When I was approximately 13 years old, I was enrolled in my second year at a private boys school in Massachusetts. My mother and father, long split by that point, had both emigrated from Guatemala. I was the first generation Guatemalan-American kid who grew up sharing a bed with my mother in a crowded attic. My classmates came from the cream of the eastern Massachusetts crop. Many were the children of Ivy Leaguers, and even the "jocks" were taking advanced classes and pursuing multitudes of extra-curricular activities. This was an opportunity to rise above the expectations of most children from my background. Despite a rocky academic start, I slowly caught up and developed a reputation for outspokenness and an earnest desire to do better.
Before I had begun to develop my vision of the world, I knew that members of my family (including one of my biological parents) had come to the United States without documentation. They'd trekked across deserts under cloak of darkness, endured beatings by young men who preyed on migrants crossing through border towns, and established new lives in neighborhoods like Quincy, Chelsea, and East Boston, MA. I'd not yet learned the extent of the American funded civil wars, coups, and death squads in Latin America. But I understood that the choice to come to America had not been made lightly.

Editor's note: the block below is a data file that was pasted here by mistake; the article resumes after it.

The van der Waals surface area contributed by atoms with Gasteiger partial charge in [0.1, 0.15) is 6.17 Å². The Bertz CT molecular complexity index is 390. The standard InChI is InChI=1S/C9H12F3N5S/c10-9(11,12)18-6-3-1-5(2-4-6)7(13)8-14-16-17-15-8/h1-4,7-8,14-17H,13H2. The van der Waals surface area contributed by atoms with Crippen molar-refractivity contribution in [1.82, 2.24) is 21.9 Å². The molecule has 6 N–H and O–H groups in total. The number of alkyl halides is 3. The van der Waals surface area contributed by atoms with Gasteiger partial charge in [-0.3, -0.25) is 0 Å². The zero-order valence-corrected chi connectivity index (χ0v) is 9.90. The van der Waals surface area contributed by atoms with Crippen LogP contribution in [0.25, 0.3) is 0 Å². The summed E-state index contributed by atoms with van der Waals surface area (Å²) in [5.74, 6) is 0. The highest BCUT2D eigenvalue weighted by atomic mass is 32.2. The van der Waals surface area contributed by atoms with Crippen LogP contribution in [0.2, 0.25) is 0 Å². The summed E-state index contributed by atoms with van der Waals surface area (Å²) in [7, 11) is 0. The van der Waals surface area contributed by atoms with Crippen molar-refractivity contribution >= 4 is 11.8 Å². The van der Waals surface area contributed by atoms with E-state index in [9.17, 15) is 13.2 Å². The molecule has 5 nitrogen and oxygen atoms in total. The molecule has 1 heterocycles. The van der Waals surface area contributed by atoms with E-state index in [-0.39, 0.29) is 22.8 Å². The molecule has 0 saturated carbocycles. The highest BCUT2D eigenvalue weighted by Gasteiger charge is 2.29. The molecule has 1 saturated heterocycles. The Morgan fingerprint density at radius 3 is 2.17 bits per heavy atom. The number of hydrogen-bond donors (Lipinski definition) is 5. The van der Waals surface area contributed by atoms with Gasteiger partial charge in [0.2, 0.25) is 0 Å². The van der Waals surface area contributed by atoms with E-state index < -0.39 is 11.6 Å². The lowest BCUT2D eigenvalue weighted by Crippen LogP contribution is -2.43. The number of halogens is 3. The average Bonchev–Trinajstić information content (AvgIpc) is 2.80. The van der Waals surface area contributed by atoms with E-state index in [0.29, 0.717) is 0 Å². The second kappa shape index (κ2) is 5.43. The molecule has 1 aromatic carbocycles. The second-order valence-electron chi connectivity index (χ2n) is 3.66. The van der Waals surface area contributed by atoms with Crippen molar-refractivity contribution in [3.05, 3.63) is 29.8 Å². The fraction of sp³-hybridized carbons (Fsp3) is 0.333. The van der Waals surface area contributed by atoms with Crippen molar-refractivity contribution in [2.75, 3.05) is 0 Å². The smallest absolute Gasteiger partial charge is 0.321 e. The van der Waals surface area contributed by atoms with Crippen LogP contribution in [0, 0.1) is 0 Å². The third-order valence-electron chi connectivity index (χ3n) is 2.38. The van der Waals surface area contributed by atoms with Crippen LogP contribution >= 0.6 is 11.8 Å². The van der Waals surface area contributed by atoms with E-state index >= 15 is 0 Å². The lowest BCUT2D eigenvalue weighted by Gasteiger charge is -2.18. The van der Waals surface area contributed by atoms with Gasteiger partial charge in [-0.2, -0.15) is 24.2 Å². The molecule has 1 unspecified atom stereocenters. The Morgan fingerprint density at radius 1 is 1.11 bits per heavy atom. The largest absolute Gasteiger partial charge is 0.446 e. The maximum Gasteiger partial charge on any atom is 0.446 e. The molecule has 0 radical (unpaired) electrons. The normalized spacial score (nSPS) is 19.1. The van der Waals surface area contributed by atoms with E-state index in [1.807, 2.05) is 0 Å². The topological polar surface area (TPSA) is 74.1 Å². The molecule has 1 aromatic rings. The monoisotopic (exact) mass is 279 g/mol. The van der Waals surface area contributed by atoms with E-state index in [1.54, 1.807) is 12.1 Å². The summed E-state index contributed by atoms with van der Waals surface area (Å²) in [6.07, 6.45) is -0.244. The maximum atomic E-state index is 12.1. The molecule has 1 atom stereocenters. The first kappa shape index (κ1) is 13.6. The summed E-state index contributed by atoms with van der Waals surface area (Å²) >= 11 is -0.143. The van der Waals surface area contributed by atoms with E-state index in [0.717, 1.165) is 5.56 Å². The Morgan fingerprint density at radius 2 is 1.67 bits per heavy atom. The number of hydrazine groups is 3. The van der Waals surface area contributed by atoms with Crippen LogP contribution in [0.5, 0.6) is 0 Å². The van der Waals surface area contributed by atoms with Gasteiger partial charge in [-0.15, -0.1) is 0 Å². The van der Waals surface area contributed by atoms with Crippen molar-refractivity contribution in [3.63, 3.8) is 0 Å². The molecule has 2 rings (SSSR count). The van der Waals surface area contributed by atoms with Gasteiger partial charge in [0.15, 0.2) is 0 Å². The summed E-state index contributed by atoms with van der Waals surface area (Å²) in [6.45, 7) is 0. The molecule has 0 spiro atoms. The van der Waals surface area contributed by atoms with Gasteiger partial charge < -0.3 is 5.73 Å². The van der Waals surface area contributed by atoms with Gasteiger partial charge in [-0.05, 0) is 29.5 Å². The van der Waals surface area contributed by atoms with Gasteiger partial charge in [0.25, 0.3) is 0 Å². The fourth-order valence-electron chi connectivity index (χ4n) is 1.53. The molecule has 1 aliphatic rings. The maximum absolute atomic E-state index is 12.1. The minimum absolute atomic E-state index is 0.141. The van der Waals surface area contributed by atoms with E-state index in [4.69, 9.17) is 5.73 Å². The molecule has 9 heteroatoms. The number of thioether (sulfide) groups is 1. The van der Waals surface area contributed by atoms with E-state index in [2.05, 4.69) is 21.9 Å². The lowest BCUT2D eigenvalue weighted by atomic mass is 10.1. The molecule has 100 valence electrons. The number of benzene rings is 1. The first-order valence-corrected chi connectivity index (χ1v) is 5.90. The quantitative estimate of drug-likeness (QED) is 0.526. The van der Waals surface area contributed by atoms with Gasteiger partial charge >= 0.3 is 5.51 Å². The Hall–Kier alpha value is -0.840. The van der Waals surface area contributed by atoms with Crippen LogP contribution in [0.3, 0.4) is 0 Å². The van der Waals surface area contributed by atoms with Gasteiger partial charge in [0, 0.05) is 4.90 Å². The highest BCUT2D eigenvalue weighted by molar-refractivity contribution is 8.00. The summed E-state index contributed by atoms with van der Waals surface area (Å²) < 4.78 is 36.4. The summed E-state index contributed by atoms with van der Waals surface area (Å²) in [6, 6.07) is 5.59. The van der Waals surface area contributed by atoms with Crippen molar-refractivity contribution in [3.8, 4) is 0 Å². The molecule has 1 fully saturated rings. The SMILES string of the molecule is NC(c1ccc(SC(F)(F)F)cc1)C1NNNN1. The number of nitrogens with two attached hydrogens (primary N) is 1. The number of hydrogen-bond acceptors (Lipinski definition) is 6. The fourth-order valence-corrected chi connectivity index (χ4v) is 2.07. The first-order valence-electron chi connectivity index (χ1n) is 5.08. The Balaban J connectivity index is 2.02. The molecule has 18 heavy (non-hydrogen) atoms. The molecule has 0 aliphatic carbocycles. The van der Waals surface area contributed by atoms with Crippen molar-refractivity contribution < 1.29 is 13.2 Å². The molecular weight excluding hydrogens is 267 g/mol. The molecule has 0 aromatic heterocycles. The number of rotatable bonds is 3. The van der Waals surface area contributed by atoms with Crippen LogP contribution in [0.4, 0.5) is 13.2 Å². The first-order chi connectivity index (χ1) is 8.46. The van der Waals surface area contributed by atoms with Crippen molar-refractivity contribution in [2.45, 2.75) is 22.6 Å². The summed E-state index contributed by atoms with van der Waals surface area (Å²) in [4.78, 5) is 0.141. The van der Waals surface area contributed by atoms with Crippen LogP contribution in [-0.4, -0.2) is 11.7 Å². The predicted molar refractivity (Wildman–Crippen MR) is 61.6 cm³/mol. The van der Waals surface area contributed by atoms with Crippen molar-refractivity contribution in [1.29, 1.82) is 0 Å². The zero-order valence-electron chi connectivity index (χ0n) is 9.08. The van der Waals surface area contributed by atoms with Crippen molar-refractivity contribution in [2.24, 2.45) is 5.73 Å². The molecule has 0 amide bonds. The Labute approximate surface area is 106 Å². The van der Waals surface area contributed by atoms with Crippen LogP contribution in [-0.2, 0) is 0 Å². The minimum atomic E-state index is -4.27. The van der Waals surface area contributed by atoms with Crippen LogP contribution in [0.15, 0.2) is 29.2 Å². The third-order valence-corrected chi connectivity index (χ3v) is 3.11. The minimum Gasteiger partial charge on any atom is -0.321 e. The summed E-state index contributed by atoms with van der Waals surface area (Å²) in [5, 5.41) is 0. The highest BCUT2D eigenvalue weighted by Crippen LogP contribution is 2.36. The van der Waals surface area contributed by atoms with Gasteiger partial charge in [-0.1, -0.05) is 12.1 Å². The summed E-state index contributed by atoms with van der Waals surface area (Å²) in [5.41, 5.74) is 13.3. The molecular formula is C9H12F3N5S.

One day, I found myself in a discussion with a fellow classmate regarding immigration. I can't recall the particulars, but I never forgot one key sentence:
"You're just biased because you're Mexican."